US gasoline inventories fell for the eighth time in nine weeks throughout the seven days to March 29, decreasing by -4.256 million barrels. More gasoline has been drained from commercial stockpiles in the past nine weeks (-26.318 million barrels) than in any other identical period throughout the past five years. MRP has suggested before that the ongoing drain of American gasoline stockpiles can be partially ascribed to an increased pace of exports recently. That may be bolstering oil futures in spite of a net increase in US inventories of crude oil throughout 2024. New EIA data shows total US exports of finished motor gasoline in the six months to January reached their highest level since April at 156.2 million barrels.


Deep declines in gasoline stocks mean that higher levels crude oil will need to be processed to fill the gap, but US exports of crude oil have also been surging lately. The six-month sum of overseas shipments rose to an all-time high of more than 765.4 million barrels in the latest data release. Though the US is on track to produce more crude oil in 2024 than in any other year before it, the share of monthly exports relative to output remained very elevated at 32.3% in January. December’s export/production ratio was calculated at a record 34.0%.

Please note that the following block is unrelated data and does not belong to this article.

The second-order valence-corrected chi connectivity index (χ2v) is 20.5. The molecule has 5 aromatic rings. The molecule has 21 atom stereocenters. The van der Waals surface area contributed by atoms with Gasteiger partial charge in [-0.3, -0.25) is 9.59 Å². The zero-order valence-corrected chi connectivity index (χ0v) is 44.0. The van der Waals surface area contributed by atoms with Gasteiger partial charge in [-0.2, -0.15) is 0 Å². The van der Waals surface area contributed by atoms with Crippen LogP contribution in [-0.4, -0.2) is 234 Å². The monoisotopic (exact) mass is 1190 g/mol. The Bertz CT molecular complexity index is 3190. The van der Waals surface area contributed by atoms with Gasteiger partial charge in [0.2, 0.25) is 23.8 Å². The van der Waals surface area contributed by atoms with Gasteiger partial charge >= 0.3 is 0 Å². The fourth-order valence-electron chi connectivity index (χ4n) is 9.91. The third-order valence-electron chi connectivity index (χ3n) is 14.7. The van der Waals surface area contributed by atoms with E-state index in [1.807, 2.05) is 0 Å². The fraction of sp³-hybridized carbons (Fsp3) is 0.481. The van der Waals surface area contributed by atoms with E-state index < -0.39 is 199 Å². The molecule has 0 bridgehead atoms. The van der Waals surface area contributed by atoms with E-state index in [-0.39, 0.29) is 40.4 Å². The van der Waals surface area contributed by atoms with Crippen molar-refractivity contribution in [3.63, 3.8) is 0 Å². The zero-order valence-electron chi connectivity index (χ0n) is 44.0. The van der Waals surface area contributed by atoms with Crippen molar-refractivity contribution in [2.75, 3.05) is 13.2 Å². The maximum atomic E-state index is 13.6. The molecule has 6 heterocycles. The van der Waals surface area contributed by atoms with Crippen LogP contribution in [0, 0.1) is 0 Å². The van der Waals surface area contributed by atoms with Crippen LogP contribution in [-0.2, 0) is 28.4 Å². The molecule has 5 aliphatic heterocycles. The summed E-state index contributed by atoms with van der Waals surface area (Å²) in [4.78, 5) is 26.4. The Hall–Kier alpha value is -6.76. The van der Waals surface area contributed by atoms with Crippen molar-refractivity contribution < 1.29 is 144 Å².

Throughout the past several months, MRP has repeatedly highlighted an ongoing wave of drone attacks that have now targeted almost half of Russia’s 32 major oil refineries, reducing Russian oil refining capacity by 14%, and has resulted in an ongoing suspension of the country’s fuel exports until at least September. We’ve posited that these disruptions could be exacerbating already elevated demand for US gasoline exports, pushing energy prices up further. In March, it was reported by the Financial Times that the US was urging Kyiv to halt attacks on Russia’s energy infrastructure, due to the risk of retaliation against energy infrastructure relied on by Ukraine’s western allies – which has now come to pass in Russian missile bombardments of underground natural gas storage in Ukraine. Further targeting of critical pipelines that run through Russia and Ukraine could still be on the table. 


Ukrainian officials have dismissed any concerns about their strategy, continuing their regime of unconventional warfare against one of Moscow’s primary sources of revenue by hitting Russia’s third-largest refinery with a long-range drone strike this week. Reuters reporting suggests this latest operation may not have been the most devastating in terms of material damage, but it showed Ukraine’s special forces have the capability to reach targets as deep as 1,300km behind Russia’s border. Previous drone strikes on Russian energy infrastructure had only reached a maximum distance of approximately 850km.